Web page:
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haro

Resizing of STL in Microsoft Implementation???

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I had assumed that Microsoft would implement a vector to resize itself by at least a factor of 2 whenever it reached its max capacity. This seems to be untrue. The vector was apparently resizing itself by only 1 each time it added an item, so I was having to copy all data every insertion. I solved the issue by just manually resizing the vector, but this seems silly. I thought it was the standard of vector/arraylist type containers to resize by a factor of 2x whenever capacity is reached. Am I missing something here? If not, could somebody recommend a more typical STL implementation than the default MS one? [edited by - haro on May 6, 2003 2:46:02 PM]

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quote:
Original post by stefu
use reserve() to reserve space for vector!


Yah, that's what I meant by resizing the "array". Edited that. But, I don't know how large the vector will end up being. 20, 200 or even 2000000 units large. So I end up having to check its current members versus total capacity every single time I add an item, whereas code for that would seem to be more appropriate inside the vector class itself...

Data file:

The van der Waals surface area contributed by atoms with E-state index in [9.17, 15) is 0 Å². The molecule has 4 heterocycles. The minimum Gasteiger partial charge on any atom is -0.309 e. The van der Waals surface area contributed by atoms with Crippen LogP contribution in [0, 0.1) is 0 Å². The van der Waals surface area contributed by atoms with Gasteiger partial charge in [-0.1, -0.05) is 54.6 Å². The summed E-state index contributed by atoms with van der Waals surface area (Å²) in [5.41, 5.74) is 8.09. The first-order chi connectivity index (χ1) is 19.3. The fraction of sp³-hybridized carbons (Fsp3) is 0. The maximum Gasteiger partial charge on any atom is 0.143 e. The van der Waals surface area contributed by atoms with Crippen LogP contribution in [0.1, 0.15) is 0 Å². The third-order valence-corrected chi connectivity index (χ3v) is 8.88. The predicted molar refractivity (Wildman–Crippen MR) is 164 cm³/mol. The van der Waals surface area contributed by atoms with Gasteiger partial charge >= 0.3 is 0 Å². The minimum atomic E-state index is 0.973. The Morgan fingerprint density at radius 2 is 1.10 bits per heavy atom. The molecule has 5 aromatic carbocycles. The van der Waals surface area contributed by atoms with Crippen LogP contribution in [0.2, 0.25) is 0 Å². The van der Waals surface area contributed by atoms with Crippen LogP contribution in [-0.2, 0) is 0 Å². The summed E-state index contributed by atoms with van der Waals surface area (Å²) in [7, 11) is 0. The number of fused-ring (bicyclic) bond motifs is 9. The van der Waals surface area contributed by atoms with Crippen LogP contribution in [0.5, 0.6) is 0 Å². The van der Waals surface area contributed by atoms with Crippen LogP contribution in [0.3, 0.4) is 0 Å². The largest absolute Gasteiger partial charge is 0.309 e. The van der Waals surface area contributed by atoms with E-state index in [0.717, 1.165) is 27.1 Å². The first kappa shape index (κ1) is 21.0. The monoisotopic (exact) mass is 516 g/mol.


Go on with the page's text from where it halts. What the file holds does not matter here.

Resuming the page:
[edited by - haro on May 6, 2003 2:48:30 PM]

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Then again, if I''m using a vector and I just happen to add one more item to the vector and it doubles in capacity, that might really through off my performance...

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How do you know it resized every time? Try this out:

I got 29.

  
#include <vector>
#include <iostream>

using namespace std;

int main()
{
vector<int> p(1);
int* last = &p[0];
int counter = 0;
for(int i=0;i<100000;i++)
{
p.push_back(5);
if(last != &p[0])
{
counter++;
last = &p[0];
}

}
cout<<counter<<endl;
}

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Just checked the code. MS resizes by a factor of 1/2.


So vector of size 60 has new capacity of 90 on the end.

Ok, MUCH better than no resizing. =)

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I seem to recall some performance benchmarks that showed that resizing with 1.5x original size performed better than resizing with 2x the original size, so that makes sense to me.

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quote:
Original post by sjelkjd
I seem to recall some performance benchmarks that showed that resizing with 1.5x original size performed better than resizing with 2x the original size, so that makes sense to me.


Probably so. I''m a bit too quick to judge.

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